The Educational Experiences of Lesbian-Mother Families: A South Australian Study

LES Online, Vol. 2, No 2 (2010)
Damien W. Riggs
Discipline of Social Work, Flinders University
damien.riggs@flinders.edu.au

Abstract
Research continues to find that despite living in a context of ongoing discrimination, lesbian mother families continue to thrive. This is perhaps nowhere more evident than in the educational system. The research reported here sought to explore the educational experiences of a sample of lesbian mothers and their children in the context of South Australia. The findings suggest that a minority of the sample of mothers reported experiencing discrimination within their children’s schools, and that a minority of children also experienced such discrimination. Experiences of discrimination were related to the age of the child, outness of the mother, and the socio-economic rating of the school. The research also assessed the degree to which both mothers and children had heard the words “lesbian” or “gay” used pejoratively. A large proportion of children had reported hearing such negative useage, as had a minority of mothers. Having heard the words used negatively was predicted by the age and gender of the child, and for mothers, the socio-economic rating of the school. Degree of comfort within school spaces amongst mothers was also assessed, with comfort negatively influenced by experiences of discrimination and the socio-economic rating of the school. The findings highlight areas that require improvement within South Australian schools and indicate the need for further research in the area.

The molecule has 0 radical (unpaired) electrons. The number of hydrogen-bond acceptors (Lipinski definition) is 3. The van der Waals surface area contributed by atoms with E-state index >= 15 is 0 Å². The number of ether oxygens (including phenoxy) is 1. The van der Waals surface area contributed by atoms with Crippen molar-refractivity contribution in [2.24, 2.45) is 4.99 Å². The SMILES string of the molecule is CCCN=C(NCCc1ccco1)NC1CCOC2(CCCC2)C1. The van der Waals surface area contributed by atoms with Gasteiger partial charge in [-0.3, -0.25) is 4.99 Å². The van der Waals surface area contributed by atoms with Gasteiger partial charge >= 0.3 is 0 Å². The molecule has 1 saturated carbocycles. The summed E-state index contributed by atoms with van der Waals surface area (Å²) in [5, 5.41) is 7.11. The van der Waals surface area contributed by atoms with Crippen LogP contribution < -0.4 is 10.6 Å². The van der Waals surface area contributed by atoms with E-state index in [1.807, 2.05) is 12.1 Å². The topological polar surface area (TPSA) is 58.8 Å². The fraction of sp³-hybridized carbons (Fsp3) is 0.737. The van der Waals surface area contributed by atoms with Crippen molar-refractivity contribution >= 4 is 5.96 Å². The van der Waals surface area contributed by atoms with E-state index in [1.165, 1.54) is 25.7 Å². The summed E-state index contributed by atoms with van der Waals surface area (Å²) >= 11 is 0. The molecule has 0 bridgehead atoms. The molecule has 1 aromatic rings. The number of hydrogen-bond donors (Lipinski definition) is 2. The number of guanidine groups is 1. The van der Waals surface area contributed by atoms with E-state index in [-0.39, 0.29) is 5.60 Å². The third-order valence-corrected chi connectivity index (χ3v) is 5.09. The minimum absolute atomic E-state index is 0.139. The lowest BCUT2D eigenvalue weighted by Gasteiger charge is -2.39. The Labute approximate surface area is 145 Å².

KEYWORDS :Lesbian mothers, children, education, discrimination, heteronormativity

Introduction
To date, research has identified something of a paradox in regards to the educational experiences of children raised in lesbian-mother families, namely: that in terms of educational achievement, children of lesbian mothers fare as well as, if not better than, children of heterosexual parents, yet in terms of their experiences of educational environments, children of lesbian mothers (as well as lesbian mothers themselves) report considerable discrimination within schools.

In regard to educational achievement, findings from Gartrell and Bos’ (2010) twenty-year longitudinal study of children raised by lesbian mothers indicate that the 78 children in the study – now adults – reported significantly higher levels of academic/educational competence when compared to children from a matched sample of children with heterosexual parents (as measured by Achenbach?s CBCL/6 –18. M=5.2, SD=0.9 for children of lesbian mothers, M=2.8, SD=0.9 for Achenbach normative adolescent sample, F=33.78, p<.001). LES Online, Vol. 2, No 2 (2010) 4